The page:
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Things have not been going according to plan for Mohammad Zahoor, one of Ukraine’s most prominent foreign entrepreneurs.
In Luhansk, the country’s eastern-most region, a once-lucrative processing plant supplying coal for metals and mining group Rio Tinto lies mothballed in rebel-held territory. Zahoor’s renovation of a landmark hotel in the centre of Kiev, Ukraine’s capital, has ground to a halt, with the latest tranche of funding from the European Bank for Reconstruction and Development uncertain. And then Leila, the prized pet falcon of his pop star wife Kamaliya, fled their home in Kiev’s exclusive Koncha Zaspa suburb, leaving Zahoor to seek a replacement.
He blames his run of bad luck, apart from this latest incident, squarely on the rise of Russian-backed separatists, splitting the smokestack cities of Donetsk and Luhansk from the rest of Ukraine.
“There were a lot of raids on our factory and people wanted to grab it, but somehow our security guys have been able to stop these things,” explains the Savile Row-suited businessman as he relaxes next to a roaring fire in his north London house overlooking Hampstead heath. He lost $25m in revenues during 2014 after production stopped and expects to take a similar hit this year.
A hotel Zahoor owns in Donetsk has been overrun by fighters of the self-styled Donetsk People’s Republic, who pay his company a nominal “so-called rent” of Hr10 (44 cents) a month.
But he is not panicking just yet. The Pakistani-born businessman has been here before and his immaculate jet-black coiffure remains unruffled. He recalls the bloodshed in Pakistan, prior to the independence of Bangladesh in 1971. “In the 1970s, the deaths were in east Pakistan, destined to be another country. Nobody in west Pakistan ever cared about losing one big chunk.”
Similarly, several thousand deaths and a refugee crisis, which displaced more than 1m of east Ukraine’s people, could have been prevented, he believes, even though it is a difficult decision for any government to allow part of its territory to secede. “They should just let it go. If a wife doesn’t want to live with her husband and her intentions are firm, there is no sense in holding on to her. If they want to go to Russia, let them go to Russia,” says Zahoor, as he occasionally strokes a white Persian cat, which he speaks to in Russian. “The grass is always greener on the other side, but once they see the other side, they will understand they were either fooled or dreaming.”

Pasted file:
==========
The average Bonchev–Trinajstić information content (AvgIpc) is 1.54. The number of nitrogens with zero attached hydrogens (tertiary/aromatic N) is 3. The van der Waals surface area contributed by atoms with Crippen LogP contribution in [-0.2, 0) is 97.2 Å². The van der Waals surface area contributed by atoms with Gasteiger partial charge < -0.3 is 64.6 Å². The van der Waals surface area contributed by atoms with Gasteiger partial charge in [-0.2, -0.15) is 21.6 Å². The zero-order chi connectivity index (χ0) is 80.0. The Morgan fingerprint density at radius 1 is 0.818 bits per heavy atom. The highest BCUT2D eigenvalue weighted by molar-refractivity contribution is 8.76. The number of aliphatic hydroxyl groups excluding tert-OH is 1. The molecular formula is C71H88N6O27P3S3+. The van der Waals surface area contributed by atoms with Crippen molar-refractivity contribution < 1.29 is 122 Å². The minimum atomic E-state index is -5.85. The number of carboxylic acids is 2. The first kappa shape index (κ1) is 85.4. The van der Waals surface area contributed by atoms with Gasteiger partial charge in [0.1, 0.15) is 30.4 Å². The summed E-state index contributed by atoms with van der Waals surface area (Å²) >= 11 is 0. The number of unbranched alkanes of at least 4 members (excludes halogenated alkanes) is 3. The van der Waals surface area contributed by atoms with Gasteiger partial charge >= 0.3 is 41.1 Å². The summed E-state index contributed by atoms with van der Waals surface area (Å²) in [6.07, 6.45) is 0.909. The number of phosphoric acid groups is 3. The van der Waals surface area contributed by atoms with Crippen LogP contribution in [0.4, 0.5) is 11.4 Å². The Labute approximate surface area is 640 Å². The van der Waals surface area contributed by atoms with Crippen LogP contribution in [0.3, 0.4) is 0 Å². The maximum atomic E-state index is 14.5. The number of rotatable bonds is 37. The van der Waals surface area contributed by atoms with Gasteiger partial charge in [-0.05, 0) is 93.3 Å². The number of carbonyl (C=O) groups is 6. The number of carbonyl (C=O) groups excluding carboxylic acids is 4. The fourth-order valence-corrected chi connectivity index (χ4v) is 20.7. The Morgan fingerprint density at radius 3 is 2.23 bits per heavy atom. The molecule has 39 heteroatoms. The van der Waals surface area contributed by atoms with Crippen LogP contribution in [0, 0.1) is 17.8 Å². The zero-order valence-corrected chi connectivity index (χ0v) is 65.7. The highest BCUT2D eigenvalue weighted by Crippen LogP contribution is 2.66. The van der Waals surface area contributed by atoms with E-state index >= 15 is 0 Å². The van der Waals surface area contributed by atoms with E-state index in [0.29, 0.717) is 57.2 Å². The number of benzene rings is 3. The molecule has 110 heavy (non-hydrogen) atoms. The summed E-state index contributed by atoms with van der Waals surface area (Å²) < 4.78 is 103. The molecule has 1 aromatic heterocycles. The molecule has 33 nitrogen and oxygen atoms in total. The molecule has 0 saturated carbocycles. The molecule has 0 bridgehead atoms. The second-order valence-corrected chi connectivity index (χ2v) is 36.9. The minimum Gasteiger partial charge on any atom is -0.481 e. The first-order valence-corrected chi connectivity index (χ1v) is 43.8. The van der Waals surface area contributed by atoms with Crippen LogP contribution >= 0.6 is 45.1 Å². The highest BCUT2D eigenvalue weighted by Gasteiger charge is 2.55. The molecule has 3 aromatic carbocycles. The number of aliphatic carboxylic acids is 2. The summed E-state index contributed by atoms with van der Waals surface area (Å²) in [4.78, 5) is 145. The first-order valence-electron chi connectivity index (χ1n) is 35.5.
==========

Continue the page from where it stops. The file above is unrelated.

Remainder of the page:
After winning a metallurgical science scholarship to the Soviet Union in 1974, Zahoor eventually returned from studies in Donetsk to a career at Pakistan Steel. But his marriage to a Russian woman, his first wife, sparked suspicion in the secret services, spooked by Soviet involvement in the nearby Afghan conflict in the 1980s.
“I was travelling to Islamabad to meet government ministers, and the Pakistani intelligence services were not happy with the fast progress of my career. They told me, quite bluntly, that I would never move upwards. I could not accept this,” says Zahoor, recalling the conundrum he faced in his late 20s.
He resigned, moving to Moscow to run a metals company and eventually back to Soviet Ukraine. Following independence in 1991, he received a similarly unsettling knock on the door from Ukrainian authorities after he publicly backed Ukraine’s first president, Leonid Kravchuk, in the 1994 election, which was won by rival Leonid Kuchma.
But the approach was much less direct than in Pakistan. “In Ukraine, they don’t come and ask why you are on the other side. They just send people to constantly inspect your documentation and properties, and question whether what you are doing is legitimate.”
Ukraine and Pakistan are both corrupt countries cursed by geography, adds Zahoor. “Both have a hostile relationship with their neighbours and both struggle to keep their economy going.”
His biggest troubles, however, came at the turn of the millennium. When he tried to ramp up steel production, he attracted the attention of Ukraine’s business bosses, who had been gradually taking control of heavy industry. These included Rinat Akhmetov, the most powerful businessman in Donbass at the time, who was eventually forced out of his native Donetsk by separatists in 2014; and Serhiy Taruta, later to become Donetsk regional governor.
Until then “steel had not been a hot commodity”, recalls Zahoor. “People just wanted a quick buck from vodka or casinos.” But when “visitors” told him they were taking over his steel mill, he decided to play along, presenting them with a 40-page non-disclosure agreement. “The way I see it, everything is up for buying and selling.”
Luckily, a rival clan was keen to partner with Zahoor, saving him from the raiders. He agreed to share the mill, but offloaded the rusty, non-profitable part housing 10,000 workers, and held on to a smaller piece. “I got rid of everything I wanted to, while they got something big,” stresses the smiling entrepreneur. “In Russia and Ukraine, [disputes] are always about owning something big.”